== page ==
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Great Books Show Why Ideas Matter

By Fritz Hinrichs
Printed in Practical Homeschooling #11, 1996.

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Fritz Hinrichs


We live in a day when people rarely take an interest in ideas or see their importance to daily life. This widespread disdain for ideas has produced a culture where “practical issues” constantly triumph over theoretical questions.

In politics, theoretical questions like, “What is the proper role of government?” or, “What implications does the tenth amendment have?” have been replaced by a constant bickering over practical considerations about who gets the many government goodies.

In the church, doctrinal issues receive very little attention while practical issues like “contemporary v. traditional worship” produce enough passion to split churches.

In our everyday discussions, rarely do you hear people address the issues at the core of a disagreement. Rather, when someone wants to clinch an argument they will usually begin with a phrase like “Yes, but personally, I REALLY feel that . . . ”

A truly successful education will give a child the understanding that ideas do matter and that most of our practical decisions flow out of our understanding of the larger questions.

A child will be greatly helped in learning the importance of ideas by a home life ruled by unwavering principles. By raising a child to obey biblical principles and showing him through our own lives what it is like to actively pursue obedience to these principles, we teach him that ideas are important. He comes to learn that when the mind and the passions conflict with each other, the mind rules the passions, and not vice-versa.

As this child grows older, investigating ideas and their consequences will naturally become a pressing interest because he has been raised to see their relevance. A child who has only seen principles followed when they conveniently accommodate present whims will grow up cynical about anyone who takes the search for truth seriously.

As a student grows older, a successful education will provide him with the opportunity to see the importance of ideas to society and to his own individual life. To provide this atmosphere, a student needs books that grapple with the important ideas and issues central to human life. What people think is crucial to the way they live and act. Many good authors understand this fact and have written stories that show the significance of ideas in the lives of their characters. These “great books” give us the opportunity to discuss and gain an understanding of the moral issues surrounding the lives of the characters presented.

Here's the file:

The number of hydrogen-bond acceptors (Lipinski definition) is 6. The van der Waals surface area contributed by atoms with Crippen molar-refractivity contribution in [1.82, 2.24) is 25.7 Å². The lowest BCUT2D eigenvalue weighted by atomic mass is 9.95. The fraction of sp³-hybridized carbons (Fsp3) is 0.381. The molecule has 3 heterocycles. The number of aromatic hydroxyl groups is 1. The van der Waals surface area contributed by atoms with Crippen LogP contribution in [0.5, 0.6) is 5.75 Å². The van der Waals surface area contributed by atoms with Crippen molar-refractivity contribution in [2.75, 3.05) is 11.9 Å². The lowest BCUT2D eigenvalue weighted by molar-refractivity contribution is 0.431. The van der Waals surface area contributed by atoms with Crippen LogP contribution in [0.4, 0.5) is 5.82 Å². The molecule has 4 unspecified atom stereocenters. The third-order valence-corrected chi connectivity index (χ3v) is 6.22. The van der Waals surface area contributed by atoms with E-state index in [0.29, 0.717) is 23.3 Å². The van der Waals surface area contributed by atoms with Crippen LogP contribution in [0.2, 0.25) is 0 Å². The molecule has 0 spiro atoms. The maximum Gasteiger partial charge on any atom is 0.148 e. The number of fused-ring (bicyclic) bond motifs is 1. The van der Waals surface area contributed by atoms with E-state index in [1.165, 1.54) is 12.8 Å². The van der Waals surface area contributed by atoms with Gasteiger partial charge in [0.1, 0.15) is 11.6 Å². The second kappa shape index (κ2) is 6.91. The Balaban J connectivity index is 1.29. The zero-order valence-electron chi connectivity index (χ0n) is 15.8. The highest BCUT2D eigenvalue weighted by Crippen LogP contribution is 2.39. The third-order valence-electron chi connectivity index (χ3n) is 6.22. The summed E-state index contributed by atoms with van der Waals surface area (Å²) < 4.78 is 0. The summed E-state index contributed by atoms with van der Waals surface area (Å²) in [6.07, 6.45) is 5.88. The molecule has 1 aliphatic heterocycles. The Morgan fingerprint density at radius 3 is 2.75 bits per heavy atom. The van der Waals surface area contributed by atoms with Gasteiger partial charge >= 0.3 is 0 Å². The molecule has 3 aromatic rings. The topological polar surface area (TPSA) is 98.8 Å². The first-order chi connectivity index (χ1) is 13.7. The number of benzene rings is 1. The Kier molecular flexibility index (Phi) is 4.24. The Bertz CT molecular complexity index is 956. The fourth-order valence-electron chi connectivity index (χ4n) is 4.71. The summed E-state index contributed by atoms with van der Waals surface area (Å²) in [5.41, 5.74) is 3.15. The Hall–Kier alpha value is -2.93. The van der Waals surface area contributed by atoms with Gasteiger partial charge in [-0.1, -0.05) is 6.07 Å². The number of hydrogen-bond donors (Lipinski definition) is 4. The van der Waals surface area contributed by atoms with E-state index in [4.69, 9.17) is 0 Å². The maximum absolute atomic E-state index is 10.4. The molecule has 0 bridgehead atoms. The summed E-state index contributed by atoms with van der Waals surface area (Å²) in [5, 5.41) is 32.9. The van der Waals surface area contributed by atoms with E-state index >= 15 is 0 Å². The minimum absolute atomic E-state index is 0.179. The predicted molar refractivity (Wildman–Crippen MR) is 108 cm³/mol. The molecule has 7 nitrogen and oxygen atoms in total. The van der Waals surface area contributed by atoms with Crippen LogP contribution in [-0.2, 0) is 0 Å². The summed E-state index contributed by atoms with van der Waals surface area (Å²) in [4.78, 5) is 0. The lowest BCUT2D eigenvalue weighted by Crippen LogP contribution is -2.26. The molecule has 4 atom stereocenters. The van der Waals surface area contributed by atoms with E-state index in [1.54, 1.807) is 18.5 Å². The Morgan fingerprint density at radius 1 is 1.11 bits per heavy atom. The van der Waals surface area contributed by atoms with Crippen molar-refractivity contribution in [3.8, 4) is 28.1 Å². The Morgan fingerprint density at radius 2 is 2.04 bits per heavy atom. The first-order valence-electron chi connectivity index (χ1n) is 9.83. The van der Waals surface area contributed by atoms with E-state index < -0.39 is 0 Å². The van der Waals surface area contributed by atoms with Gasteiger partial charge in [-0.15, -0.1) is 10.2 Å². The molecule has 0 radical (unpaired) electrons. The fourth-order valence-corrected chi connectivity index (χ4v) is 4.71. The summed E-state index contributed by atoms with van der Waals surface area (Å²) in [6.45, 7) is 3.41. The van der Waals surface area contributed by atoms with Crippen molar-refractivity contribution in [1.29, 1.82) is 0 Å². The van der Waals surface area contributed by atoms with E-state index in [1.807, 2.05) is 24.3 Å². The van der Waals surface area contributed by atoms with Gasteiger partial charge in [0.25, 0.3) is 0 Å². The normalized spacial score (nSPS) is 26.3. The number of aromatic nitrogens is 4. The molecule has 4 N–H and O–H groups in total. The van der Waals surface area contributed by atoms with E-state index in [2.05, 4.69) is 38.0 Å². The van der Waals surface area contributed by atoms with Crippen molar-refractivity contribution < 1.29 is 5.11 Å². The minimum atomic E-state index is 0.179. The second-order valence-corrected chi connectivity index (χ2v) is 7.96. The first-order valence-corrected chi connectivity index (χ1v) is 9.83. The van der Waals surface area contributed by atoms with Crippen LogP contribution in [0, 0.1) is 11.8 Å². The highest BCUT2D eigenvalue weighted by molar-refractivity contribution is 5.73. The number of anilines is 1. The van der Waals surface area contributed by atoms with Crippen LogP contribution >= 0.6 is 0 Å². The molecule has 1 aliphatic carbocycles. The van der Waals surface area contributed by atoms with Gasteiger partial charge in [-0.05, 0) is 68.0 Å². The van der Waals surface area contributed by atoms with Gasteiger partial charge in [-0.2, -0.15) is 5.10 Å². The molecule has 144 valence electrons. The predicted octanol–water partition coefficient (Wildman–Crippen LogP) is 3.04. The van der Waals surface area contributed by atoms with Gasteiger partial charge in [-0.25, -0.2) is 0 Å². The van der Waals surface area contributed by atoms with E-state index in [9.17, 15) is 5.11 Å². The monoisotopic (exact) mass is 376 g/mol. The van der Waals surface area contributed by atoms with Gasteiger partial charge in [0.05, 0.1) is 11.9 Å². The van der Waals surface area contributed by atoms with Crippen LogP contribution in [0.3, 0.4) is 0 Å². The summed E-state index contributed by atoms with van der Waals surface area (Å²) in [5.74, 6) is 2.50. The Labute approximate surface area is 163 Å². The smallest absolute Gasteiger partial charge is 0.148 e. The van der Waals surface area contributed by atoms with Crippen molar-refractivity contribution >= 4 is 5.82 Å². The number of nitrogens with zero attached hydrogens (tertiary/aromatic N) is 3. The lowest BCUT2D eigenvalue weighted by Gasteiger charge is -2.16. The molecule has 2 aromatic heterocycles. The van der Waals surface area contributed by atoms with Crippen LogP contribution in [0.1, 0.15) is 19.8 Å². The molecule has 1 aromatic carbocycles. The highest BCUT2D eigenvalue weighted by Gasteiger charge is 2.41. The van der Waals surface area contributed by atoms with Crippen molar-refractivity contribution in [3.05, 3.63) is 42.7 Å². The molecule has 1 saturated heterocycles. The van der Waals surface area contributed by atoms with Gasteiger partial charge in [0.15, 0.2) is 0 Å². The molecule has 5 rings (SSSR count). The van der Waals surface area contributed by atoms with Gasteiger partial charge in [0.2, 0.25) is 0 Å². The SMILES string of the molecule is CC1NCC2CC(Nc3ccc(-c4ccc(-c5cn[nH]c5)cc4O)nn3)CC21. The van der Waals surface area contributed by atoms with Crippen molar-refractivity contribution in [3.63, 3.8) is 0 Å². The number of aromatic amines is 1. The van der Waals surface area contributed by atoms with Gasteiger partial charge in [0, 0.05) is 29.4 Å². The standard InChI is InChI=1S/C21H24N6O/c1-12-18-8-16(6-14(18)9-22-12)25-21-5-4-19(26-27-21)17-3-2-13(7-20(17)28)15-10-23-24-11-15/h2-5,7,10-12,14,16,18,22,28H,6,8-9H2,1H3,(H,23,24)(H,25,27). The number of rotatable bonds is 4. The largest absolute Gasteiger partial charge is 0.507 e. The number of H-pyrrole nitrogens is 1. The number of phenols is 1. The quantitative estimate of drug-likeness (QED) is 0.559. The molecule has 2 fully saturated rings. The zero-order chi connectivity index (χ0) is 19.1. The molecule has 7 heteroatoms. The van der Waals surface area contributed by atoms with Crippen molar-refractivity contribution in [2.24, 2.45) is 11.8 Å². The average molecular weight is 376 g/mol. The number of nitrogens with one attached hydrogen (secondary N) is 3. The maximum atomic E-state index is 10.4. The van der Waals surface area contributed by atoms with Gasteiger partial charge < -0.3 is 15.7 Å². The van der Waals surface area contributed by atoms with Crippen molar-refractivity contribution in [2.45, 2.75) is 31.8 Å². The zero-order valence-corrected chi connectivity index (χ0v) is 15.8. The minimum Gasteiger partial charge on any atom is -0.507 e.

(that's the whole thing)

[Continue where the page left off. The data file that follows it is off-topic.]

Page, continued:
When students read Sophocles’ Theban trilogy, they are utterly revolted by Oedipus’ heinous deed. Unknowingly, he married his mother and killed his father. However, real success comes when they understand the deeper issue that Sophocles tries to get us to think about—whether Oedipus can use his might and intelligence to significantly alter the course of his fate.

Encouraged by his impious wife, Oedipus mocks the prophet Tiresias’ oracle concerning his awful deeds and boasts that his great intelligence can outwit the prophecies of the seer. Yet, as the play progresses Oedipus realizes that nothing he can do will change the fate he must fulfill and, indeed, has already fulfilled. In the end, Sophocles shows Oedipus’ willful attempts to affect his destiny as mere grist for the great grinding gears of invincible fate. However, even as Oedipus’ fate closes in around him, Sophocles does not let you forget that Oedipus is still an individual with a will of his own—Oedipus’ own determined and persistent choices bring to light his own ill-fated calamity! Sophocles very skillfully presents the reader with the tension between man’s individual choices and the fact that his life has been pre-determined.

A great writer, Sophocles presents this philosophical dilemma in a way that helps even a child to feel the urgency and weight of the question. After seeing Sophocles demolish Oedipus before the onslaught of an unyielding fate, the students have a deeper sense of the significance of the fact that we worship a God not only sovereign and Lord of the Universe but also one who hears us when we pray.

For the ancients, Fate was merely an impersonal deity to whom it would be meaningless to pray and the personal deities to whom one could pray (Zeus, Hera et. al.) were as hopelessly subject to Fate as the mortals themselves. Great joy ensues when students realize that the God they pray to not only listens and deeply cares for them, but retains total control.

Great books ask the big questions, but the Bible provides the answers. Even though they cannot provide us with any solid answers, the great books play a tremendously valuable role. You cannot know the profundity of the answers before you know the depth of the questions! As the knowledge of the law brings us to the gospel, so the knowledge of the richness and complexity of life leads us to fully grasp the virtue of God’s truth.

For a Christian, a successful classical education should not produce the blind and directionless euphoria for the classics so well depicted in the movie Dead Poet’s Society. Rather, the classics provide grist for our own mill, and our mill has very sharp teeth!

A successful student will derive a deeper knowledge of the truth of God’s word, in proportion to how deeply he looks at the questions life places before him! This knowledge will give him the intellectual confidence to go forth and bring all thoughts captive to Christ.

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